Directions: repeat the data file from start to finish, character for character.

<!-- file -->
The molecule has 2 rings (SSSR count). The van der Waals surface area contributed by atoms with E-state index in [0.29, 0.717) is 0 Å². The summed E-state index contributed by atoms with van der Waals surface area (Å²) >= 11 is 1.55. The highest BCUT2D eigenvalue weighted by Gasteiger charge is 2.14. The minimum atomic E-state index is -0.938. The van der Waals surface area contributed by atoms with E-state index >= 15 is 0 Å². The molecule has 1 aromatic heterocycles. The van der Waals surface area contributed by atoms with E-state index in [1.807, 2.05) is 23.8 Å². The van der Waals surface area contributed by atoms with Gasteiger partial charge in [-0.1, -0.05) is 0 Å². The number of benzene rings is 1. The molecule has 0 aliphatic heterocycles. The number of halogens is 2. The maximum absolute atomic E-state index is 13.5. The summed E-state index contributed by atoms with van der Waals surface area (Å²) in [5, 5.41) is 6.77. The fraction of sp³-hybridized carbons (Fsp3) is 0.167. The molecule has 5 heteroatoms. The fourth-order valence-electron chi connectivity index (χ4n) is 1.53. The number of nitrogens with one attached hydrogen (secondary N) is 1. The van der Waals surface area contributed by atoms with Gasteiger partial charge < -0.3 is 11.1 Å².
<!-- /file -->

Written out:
The molecule has 2 rings (SSSR count). The van der Waals surface area contributed by atoms with E-state index in [0.29, 0.717) is 0 Å². The summed E-state index contributed by atoms with van der Waals surface area (Å²) >= 11 is 1.55. The highest BCUT2D eigenvalue weighted by Gasteiger charge is 2.14. The minimum atomic E-state index is -0.938. The van der Waals surface area contributed by atoms with E-state index >= 15 is 0 Å². The molecule has 1 aromatic heterocycles. The van der Waals surface area contributed by atoms with E-state index in [1.807, 2.05) is 23.8 Å². The van der Waals surface area contributed by atoms with Gasteiger partial charge in [-0.1, -0.05) is 0 Å². The number of benzene rings is 1. The molecule has 0 aliphatic heterocycles. The number of halogens is 2. The maximum absolute atomic E-state index is 13.5. The summed E-state index contributed by atoms with van der Waals surface area (Å²) in [5, 5.41) is 6.77. The fraction of sp³-hybridized carbons (Fsp3) is 0.167. The molecule has 5 heteroatoms. The fourth-order valence-electron chi connectivity index (χ4n) is 1.53. The number of nitrogens with one attached hydrogen (secondary N) is 1. The van der Waals surface area contributed by atoms with Gasteiger partial charge < -0.3 is 11.1 Å².